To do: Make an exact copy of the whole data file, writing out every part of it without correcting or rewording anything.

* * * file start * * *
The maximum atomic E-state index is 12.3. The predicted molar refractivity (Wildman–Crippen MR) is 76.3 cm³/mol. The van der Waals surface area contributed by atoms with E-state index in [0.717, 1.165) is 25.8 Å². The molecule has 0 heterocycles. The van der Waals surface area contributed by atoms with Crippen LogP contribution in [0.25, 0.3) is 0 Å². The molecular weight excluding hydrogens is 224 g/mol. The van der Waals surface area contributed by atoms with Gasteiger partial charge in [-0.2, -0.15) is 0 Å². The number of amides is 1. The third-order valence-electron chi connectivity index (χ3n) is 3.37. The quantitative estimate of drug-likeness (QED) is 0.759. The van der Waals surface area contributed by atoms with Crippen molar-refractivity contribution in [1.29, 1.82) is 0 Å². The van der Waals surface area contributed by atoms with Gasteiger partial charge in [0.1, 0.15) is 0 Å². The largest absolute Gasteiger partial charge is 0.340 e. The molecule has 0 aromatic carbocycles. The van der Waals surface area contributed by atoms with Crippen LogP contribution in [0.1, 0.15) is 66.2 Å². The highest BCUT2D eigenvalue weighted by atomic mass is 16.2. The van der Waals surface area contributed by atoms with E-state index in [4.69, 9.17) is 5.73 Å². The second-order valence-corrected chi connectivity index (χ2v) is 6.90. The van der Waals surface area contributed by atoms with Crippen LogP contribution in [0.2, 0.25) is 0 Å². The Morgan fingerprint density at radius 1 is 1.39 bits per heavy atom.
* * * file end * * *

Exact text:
The maximum atomic E-state index is 12.3. The predicted molar refractivity (Wildman–Crippen MR) is 76.3 cm³/mol. The van der Waals surface area contributed by atoms with E-state index in [0.717, 1.165) is 25.8 Å². The molecule has 0 heterocycles. The van der Waals surface area contributed by atoms with Crippen LogP contribution in [0.25, 0.3) is 0 Å². The molecular weight excluding hydrogens is 224 g/mol. The van der Waals surface area contributed by atoms with Gasteiger partial charge in [-0.2, -0.15) is 0 Å². The number of amides is 1. The third-order valence-electron chi connectivity index (χ3n) is 3.37. The quantitative estimate of drug-likeness (QED) is 0.759. The van der Waals surface area contributed by atoms with Crippen molar-refractivity contribution in [1.29, 1.82) is 0 Å². The van der Waals surface area contributed by atoms with Gasteiger partial charge in [0.1, 0.15) is 0 Å². The largest absolute Gasteiger partial charge is 0.340 e. The molecule has 0 aromatic carbocycles. The van der Waals surface area contributed by atoms with Crippen LogP contribution in [0.1, 0.15) is 66.2 Å². The highest BCUT2D eigenvalue weighted by atomic mass is 16.2. The van der Waals surface area contributed by atoms with E-state index in [4.69, 9.17) is 5.73 Å². The second-order valence-corrected chi connectivity index (χ2v) is 6.90. The van der Waals surface area contributed by atoms with Crippen LogP contribution in [0.2, 0.25) is 0 Å². The Morgan fingerprint density at radius 1 is 1.39 bits per heavy atom.